.Opinion February 7, 2018


It’s been a week now since our Santa Cruz County vs. Monterey County issue came out, and of course I can’t stop thinking of things that we forgot to put in there. One reader wrote in wondering why we didn’t point out that our weather is infinitely better than theirs. “Ever been to Monterey in August?” he wrote. “Sheesh, it’s colder than San Francisco.” Also, I realized I forgot to put any surf movies like Chasing Mavericks—which is basically a love letter to Santa Cruz—in the Movies category. And seriously, we should have had a category for Sex Positivism, which we would have won hands down. I mean, Susie Bright, Annie Sprinkle and Beth Stephens all live here, for god’s sake!

We’re making up for that last one this week in our Valentine’s Day issue by profiling two Santa Cruz podcasters who are quickly becoming icons of sexual consciousness, Amy Baldwin and April Lampert. I’ve been all about podcasts for the last few years, and I just added their show Shameless Sex to my subscriptions. After reading Maria Grusauskas’ story about them, you might do the same.

Meanwhile, Sven Davis looks at a different, but no less important kind of love: the bond between humans and their ruff-ruffs. His insights are as Sven as you’d want them to be—and, of course, very funny. I hope this month brings lots of love for you and your significant others, no matter how many legs they have.



Read the latest letters to the editor here.


County lines (GT, Jan. 31)? Some of us don’t see it that way. When I moved to the Monterey Bay area in December 1983,  I expected it to be for the rest of my life. And so far, it has.

I am one of many of us who escaped Southern California—Los Angeles County to be precise. While I am pleased that there are improvements in L.A. since I left, I would never return there to live. Twice as many people live there now. Too, too many.

I have lived in Pacific Grove, Monterey, Salinas, Capitola and now, Watsonville. I was a renter in Pacific Grove and Monterey, a condo owner in Salinas and Capitola, and now a house owner in Watsonville.

I have lived in both counties, and I have never regretted it. I now live on the border of the two counties, just a few yards from Salsipuedes Creek, and less than a mile from Monterey County. What Monterey County lacks, Santa Cruz County has, and vice versa. But we live in a fabulously beautiful region that people who don’t live here would love to live in.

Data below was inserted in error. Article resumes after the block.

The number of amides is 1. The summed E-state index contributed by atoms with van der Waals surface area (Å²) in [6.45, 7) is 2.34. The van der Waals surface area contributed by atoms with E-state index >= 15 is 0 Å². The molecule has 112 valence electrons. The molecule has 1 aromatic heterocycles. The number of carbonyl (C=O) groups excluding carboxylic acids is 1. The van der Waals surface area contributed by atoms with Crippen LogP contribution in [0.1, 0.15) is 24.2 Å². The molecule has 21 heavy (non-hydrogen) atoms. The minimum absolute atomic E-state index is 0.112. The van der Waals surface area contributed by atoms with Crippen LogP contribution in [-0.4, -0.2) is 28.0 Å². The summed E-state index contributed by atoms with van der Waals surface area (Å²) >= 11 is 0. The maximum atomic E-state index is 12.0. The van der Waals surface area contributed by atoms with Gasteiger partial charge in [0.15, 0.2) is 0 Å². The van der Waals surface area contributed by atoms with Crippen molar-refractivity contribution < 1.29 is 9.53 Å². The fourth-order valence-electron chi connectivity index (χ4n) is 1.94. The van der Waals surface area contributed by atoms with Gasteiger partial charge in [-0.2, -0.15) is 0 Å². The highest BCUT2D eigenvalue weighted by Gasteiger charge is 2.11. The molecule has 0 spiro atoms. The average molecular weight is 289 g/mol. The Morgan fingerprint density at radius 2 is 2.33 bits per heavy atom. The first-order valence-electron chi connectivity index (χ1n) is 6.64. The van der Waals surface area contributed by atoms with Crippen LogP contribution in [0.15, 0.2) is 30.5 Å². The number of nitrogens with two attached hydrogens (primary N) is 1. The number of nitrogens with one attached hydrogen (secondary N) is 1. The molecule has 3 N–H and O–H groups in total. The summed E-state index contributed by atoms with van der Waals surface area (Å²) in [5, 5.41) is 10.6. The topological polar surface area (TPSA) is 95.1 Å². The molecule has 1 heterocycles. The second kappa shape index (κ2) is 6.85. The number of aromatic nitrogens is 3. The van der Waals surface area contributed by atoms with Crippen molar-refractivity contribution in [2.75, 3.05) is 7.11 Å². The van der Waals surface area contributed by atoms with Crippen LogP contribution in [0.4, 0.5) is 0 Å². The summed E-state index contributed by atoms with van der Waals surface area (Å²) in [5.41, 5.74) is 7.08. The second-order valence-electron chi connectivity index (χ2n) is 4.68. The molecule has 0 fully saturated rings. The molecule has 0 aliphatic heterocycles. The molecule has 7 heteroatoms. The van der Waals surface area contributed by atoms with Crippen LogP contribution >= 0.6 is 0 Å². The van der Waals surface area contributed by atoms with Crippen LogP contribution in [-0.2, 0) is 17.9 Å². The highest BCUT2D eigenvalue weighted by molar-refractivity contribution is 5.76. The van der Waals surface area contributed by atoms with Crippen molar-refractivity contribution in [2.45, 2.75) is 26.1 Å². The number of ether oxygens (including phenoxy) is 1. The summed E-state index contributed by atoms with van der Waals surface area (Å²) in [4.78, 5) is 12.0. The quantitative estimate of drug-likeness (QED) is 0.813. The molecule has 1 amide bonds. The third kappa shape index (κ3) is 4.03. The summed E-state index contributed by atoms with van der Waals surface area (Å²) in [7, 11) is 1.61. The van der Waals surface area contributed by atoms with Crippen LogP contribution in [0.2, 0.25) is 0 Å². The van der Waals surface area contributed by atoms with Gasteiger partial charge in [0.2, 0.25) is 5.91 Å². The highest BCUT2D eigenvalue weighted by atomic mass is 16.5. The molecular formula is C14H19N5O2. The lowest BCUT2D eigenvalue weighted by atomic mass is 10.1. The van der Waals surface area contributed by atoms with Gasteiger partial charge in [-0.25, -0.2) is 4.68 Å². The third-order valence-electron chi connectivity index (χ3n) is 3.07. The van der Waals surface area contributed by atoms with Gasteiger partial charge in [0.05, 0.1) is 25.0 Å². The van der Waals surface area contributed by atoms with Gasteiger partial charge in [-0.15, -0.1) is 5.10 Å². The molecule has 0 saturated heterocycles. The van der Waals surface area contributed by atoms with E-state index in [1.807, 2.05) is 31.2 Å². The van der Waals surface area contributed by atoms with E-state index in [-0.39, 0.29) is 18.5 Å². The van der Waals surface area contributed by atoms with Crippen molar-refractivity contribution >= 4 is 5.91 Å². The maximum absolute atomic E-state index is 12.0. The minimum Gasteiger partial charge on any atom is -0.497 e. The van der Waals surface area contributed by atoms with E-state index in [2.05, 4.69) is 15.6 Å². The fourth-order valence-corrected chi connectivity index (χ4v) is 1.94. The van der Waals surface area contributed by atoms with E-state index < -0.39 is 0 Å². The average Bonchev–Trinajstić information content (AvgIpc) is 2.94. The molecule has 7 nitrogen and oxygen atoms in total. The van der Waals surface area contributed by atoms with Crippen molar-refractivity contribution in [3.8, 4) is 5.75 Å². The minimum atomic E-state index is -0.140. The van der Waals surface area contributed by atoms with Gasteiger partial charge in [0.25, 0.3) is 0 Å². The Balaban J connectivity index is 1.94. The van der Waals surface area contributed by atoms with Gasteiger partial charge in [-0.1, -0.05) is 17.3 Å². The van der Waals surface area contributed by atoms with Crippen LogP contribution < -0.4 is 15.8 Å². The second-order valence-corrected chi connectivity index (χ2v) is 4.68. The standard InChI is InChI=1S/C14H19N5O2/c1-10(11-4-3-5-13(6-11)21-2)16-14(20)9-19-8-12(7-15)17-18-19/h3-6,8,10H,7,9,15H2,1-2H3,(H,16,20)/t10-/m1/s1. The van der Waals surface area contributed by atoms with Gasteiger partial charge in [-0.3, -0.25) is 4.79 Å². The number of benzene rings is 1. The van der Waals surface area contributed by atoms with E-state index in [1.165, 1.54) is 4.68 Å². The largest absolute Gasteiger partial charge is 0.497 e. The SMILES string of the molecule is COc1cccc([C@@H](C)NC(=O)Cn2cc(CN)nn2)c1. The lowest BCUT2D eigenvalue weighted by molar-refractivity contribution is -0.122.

Don’t believe me? Listen to visitors in restaurants or shopping areas or any attraction we have. “God, I wish I lived here !” “This place is beautiful; you are so lucky to live here!” I have heard this so many times.

And then you tell them about the homeless problem and tell them the price of homes to buy or rent. And then they faint, mouth wide open.

I am grateful for the job interview at Soquel High School in 1977 that first brought me here. And I knew if I did not get the job I would return. And six years later, I did. There is a God.

Steve Trujillo | Watsonville


In this time of dire uncertainty for immigrants, we are so grateful for the Good Times support of Senderos in the Santa Cruz Gives holiday fundraising program. Your feature article on Nov. 29 highlighted the important pathways Senderos is creating with free dance, music and educational support programs for Latino youth and families.

In 2017, Senderos performed at 30 community and school events for an estimated 23,000 people. Sharing the rich cultural diversity of our region encourages understanding and boosts the confidence and pride of our participants. We are deeply grateful to Good Times, Volunteer Center, sponsors, and all the new and returning donors who gave so generously to Senderos and the other 32 nonprofits serving our County.

¡Muchas Gracias!

Fe Silva, Senderos Director

Carolyn Coleman, Senderos Board Member

Busted System

Re: “Vouch For ’Em” (GT, 11/1): It still has not gotten better. Landlords are still turning down vouchers left and right. People are losing their vouchers every day due to lack of landlords accepting vouchers and not getting extension notices ’til a month later, with each extension only lasting two months leaving you a month of nos. There should be an alternative.

Antonyette L. Fuller | Santa Cruz

secure document shredding


Last week’s news story on tiny homes (“Seeing a Shrink,” 1/31) misquoted Boxed Haus owner Todd Clayton. He had actually said, “I feel like an outlaw by trying to make a better world with a very decent product, a product people need, but can afford.”


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Soquel Drive in Aptos Village returned to being two lanes starting late Friday, Feb. 2. The repair project took several months to complete as the Santa Cruz County public works and Watsonville-based contractor Granite Construction, worked to fix a large slip-out at Valencia Creek. The Federal Highway Administration provided primary funding, with supplemental money from Caltrans. Local funds came from SB 1, the Road Repair and Accountability Act of 2017.


Santa Cruz County District Attorney Jeffrey Rosell announced a civil law enforcement settlement last week against Walgreens for more than $2 million. The DA’s office, along with other district attorneys and Santa Cruz County Environmental Health Services, had found that Walgreens was charging consumers more than the advertised prices, and selling infant formula, baby food, and over-the-counter drugs after their expiration dates. The company admits no wrongdoing.


“Straight talk is a virtue. Dirty talk is a goddamn blessing.”

-Kate Meader


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